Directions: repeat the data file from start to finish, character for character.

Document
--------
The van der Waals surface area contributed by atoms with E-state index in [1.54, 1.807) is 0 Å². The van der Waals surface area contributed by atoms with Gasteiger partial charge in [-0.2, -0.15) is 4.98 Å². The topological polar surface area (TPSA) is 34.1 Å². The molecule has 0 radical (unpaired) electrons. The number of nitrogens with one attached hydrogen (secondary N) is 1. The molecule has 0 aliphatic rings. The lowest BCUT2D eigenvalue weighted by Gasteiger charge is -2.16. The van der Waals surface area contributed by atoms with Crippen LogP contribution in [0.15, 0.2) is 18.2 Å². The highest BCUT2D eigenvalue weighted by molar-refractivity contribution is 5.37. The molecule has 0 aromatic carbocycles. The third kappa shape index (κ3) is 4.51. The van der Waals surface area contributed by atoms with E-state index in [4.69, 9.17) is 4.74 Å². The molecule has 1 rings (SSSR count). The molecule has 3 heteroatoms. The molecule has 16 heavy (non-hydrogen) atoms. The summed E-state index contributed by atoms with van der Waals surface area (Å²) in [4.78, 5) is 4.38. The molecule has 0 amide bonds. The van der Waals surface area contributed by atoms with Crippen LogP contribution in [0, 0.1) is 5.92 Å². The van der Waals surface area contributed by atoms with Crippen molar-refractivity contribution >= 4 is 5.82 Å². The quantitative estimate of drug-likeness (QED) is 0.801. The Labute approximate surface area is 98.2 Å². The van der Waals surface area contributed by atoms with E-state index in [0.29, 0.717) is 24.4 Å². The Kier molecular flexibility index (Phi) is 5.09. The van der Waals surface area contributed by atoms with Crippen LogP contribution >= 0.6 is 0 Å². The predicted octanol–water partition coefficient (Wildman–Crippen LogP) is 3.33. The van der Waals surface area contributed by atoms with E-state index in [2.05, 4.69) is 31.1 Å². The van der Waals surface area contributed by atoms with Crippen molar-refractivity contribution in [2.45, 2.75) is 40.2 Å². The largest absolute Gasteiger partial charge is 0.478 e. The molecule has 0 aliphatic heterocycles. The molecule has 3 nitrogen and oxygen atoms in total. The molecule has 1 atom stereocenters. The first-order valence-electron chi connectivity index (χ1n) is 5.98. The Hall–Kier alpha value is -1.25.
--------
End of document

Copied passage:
The van der Waals surface area contributed by atoms with E-state index in [1.54, 1.807) is 0 Å². The van der Waals surface area contributed by atoms with Gasteiger partial charge in [-0.2, -0.15) is 4.98 Å². The topological polar surface area (TPSA) is 34.1 Å². The molecule has 0 radical (unpaired) electrons. The number of nitrogens with one attached hydrogen (secondary N) is 1. The molecule has 0 aliphatic rings. The lowest BCUT2D eigenvalue weighted by Gasteiger charge is -2.16. The van der Waals surface area contributed by atoms with Crippen LogP contribution in [0.15, 0.2) is 18.2 Å². The highest BCUT2D eigenvalue weighted by molar-refractivity contribution is 5.37. The molecule has 0 aromatic carbocycles. The third kappa shape index (κ3) is 4.51. The van der Waals surface area contributed by atoms with E-state index in [4.69, 9.17) is 4.74 Å². The molecule has 1 rings (SSSR count). The molecule has 3 heteroatoms. The molecule has 16 heavy (non-hydrogen) atoms. The summed E-state index contributed by atoms with van der Waals surface area (Å²) in [4.78, 5) is 4.38. The molecule has 0 amide bonds. The van der Waals surface area contributed by atoms with Crippen LogP contribution in [0, 0.1) is 5.92 Å². The van der Waals surface area contributed by atoms with Crippen molar-refractivity contribution >= 4 is 5.82 Å². The quantitative estimate of drug-likeness (QED) is 0.801. The Labute approximate surface area is 98.2 Å². The van der Waals surface area contributed by atoms with E-state index in [0.29, 0.717) is 24.4 Å². The Kier molecular flexibility index (Phi) is 5.09. The van der Waals surface area contributed by atoms with Crippen LogP contribution >= 0.6 is 0 Å². The predicted octanol–water partition coefficient (Wildman–Crippen LogP) is 3.33. The van der Waals surface area contributed by atoms with E-state index in [2.05, 4.69) is 31.1 Å². The van der Waals surface area contributed by atoms with Crippen molar-refractivity contribution in [2.45, 2.75) is 40.2 Å². The largest absolute Gasteiger partial charge is 0.478 e. The molecule has 0 aliphatic heterocycles. The molecule has 3 nitrogen and oxygen atoms in total. The molecule has 1 atom stereocenters. The first-order valence-electron chi connectivity index (χ1n) is 5.98. The Hall–Kier alpha value is -1.25.